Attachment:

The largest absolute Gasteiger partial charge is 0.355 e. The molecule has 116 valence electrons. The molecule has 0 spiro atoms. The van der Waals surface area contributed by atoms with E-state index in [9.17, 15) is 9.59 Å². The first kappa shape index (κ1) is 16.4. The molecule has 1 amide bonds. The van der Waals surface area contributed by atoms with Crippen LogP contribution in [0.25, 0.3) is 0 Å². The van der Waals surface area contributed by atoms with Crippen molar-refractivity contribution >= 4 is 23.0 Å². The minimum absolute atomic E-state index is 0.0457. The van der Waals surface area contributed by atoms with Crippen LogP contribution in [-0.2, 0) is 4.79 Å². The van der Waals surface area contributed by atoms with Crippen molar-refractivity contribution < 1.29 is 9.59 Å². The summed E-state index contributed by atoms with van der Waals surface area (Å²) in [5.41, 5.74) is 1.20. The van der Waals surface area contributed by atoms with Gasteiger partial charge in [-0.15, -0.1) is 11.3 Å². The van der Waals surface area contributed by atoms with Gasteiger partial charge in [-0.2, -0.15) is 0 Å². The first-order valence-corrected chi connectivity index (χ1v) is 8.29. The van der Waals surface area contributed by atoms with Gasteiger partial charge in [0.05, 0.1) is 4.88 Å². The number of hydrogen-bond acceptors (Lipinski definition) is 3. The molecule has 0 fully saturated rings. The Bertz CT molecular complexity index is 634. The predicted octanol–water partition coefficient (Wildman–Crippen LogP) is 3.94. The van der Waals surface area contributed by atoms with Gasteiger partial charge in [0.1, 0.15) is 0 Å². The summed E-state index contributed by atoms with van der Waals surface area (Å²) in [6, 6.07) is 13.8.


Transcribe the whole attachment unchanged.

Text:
The largest absolute Gasteiger partial charge is 0.355 e. The molecule has 116 valence electrons. The molecule has 0 spiro atoms. The van der Waals surface area contributed by atoms with E-state index in [9.17, 15) is 9.59 Å². The first kappa shape index (κ1) is 16.4. The molecule has 1 amide bonds. The van der Waals surface area contributed by atoms with Crippen LogP contribution in [0.25, 0.3) is 0 Å². The van der Waals surface area contributed by atoms with Crippen molar-refractivity contribution >= 4 is 23.0 Å². The minimum absolute atomic E-state index is 0.0457. The van der Waals surface area contributed by atoms with Crippen LogP contribution in [-0.2, 0) is 4.79 Å². The van der Waals surface area contributed by atoms with Crippen molar-refractivity contribution < 1.29 is 9.59 Å². The summed E-state index contributed by atoms with van der Waals surface area (Å²) in [5.41, 5.74) is 1.20. The van der Waals surface area contributed by atoms with Gasteiger partial charge in [-0.15, -0.1) is 11.3 Å². The van der Waals surface area contributed by atoms with Gasteiger partial charge in [-0.2, -0.15) is 0 Å². The first-order valence-corrected chi connectivity index (χ1v) is 8.29. The van der Waals surface area contributed by atoms with Gasteiger partial charge in [0.05, 0.1) is 4.88 Å². The number of hydrogen-bond acceptors (Lipinski definition) is 3. The molecule has 0 fully saturated rings. The Bertz CT molecular complexity index is 634. The predicted octanol–water partition coefficient (Wildman–Crippen LogP) is 3.94. The van der Waals surface area contributed by atoms with Gasteiger partial charge in [0.1, 0.15) is 0 Å². The summed E-state index contributed by atoms with van der Waals surface area (Å²) in [6, 6.07) is 13.8.